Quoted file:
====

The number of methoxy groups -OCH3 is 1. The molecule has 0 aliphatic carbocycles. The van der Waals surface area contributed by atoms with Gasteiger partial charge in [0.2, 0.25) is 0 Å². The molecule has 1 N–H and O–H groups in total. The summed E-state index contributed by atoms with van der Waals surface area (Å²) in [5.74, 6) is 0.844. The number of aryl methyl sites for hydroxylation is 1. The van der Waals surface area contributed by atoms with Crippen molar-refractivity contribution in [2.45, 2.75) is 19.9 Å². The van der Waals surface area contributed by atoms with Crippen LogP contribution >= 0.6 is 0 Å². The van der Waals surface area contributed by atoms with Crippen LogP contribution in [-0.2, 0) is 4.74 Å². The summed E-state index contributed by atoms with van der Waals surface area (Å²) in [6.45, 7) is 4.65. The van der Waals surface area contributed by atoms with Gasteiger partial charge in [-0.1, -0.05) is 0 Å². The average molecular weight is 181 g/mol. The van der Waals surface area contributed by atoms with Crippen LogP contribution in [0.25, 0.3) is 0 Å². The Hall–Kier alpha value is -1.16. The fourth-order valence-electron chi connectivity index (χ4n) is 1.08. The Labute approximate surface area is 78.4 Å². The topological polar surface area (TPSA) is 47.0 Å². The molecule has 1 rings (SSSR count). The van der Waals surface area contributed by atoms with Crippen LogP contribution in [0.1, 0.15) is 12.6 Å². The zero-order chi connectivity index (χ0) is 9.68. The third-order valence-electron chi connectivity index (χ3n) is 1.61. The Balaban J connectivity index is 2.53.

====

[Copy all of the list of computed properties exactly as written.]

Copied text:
The number of methoxy groups -OCH3 is 1. The molecule has 0 aliphatic carbocycles. The van der Waals surface area contributed by atoms with Gasteiger partial charge in [0.2, 0.25) is 0 Å². The molecule has 1 N–H and O–H groups in total. The summed E-state index contributed by atoms with van der Waals surface area (Å²) in [5.74, 6) is 0.844. The number of aryl methyl sites for hydroxylation is 1. The van der Waals surface area contributed by atoms with Crippen molar-refractivity contribution in [2.45, 2.75) is 19.9 Å². The van der Waals surface area contributed by atoms with Crippen LogP contribution >= 0.6 is 0 Å². The van der Waals surface area contributed by atoms with Crippen LogP contribution in [-0.2, 0) is 4.74 Å². The summed E-state index contributed by atoms with van der Waals surface area (Å²) in [6.45, 7) is 4.65. The van der Waals surface area contributed by atoms with Gasteiger partial charge in [-0.1, -0.05) is 0 Å². The average molecular weight is 181 g/mol. The van der Waals surface area contributed by atoms with Crippen LogP contribution in [0.25, 0.3) is 0 Å². The Hall–Kier alpha value is -1.16. The fourth-order valence-electron chi connectivity index (χ4n) is 1.08. The Labute approximate surface area is 78.4 Å². The topological polar surface area (TPSA) is 47.0 Å². The molecule has 1 rings (SSSR count). The van der Waals surface area contributed by atoms with Crippen LogP contribution in [0.1, 0.15) is 12.6 Å². The zero-order chi connectivity index (χ0) is 9.68. The third-order valence-electron chi connectivity index (χ3n) is 1.61. The Balaban J connectivity index is 2.53.